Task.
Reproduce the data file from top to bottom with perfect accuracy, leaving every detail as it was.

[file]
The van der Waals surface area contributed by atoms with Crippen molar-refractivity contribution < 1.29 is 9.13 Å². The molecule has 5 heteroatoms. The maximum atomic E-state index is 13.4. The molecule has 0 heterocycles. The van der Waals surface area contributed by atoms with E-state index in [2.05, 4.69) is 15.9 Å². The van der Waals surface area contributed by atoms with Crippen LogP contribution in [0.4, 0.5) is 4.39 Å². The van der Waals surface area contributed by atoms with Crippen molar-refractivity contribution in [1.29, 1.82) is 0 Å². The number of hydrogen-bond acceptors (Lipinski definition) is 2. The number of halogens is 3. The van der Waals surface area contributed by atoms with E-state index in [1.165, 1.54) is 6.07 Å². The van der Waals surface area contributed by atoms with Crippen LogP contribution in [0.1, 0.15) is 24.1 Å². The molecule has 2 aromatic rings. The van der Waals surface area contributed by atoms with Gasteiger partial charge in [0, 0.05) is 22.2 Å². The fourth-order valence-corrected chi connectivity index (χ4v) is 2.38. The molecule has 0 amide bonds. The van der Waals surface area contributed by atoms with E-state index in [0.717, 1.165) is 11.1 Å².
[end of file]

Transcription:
The van der Waals surface area contributed by atoms with Crippen molar-refractivity contribution < 1.29 is 9.13 Å². The molecule has 5 heteroatoms. The maximum atomic E-state index is 13.4. The molecule has 0 heterocycles. The van der Waals surface area contributed by atoms with E-state index in [2.05, 4.69) is 15.9 Å². The van der Waals surface area contributed by atoms with Crippen LogP contribution in [0.4, 0.5) is 4.39 Å². The van der Waals surface area contributed by atoms with Crippen molar-refractivity contribution in [1.29, 1.82) is 0 Å². The number of hydrogen-bond acceptors (Lipinski definition) is 2. The number of halogens is 3. The van der Waals surface area contributed by atoms with E-state index in [1.165, 1.54) is 6.07 Å². The van der Waals surface area contributed by atoms with Crippen LogP contribution in [0.1, 0.15) is 24.1 Å². The molecule has 2 aromatic rings. The van der Waals surface area contributed by atoms with Gasteiger partial charge in [0, 0.05) is 22.2 Å². The fourth-order valence-corrected chi connectivity index (χ4v) is 2.38. The molecule has 0 amide bonds. The van der Waals surface area contributed by atoms with E-state index in [0.717, 1.165) is 11.1 Å².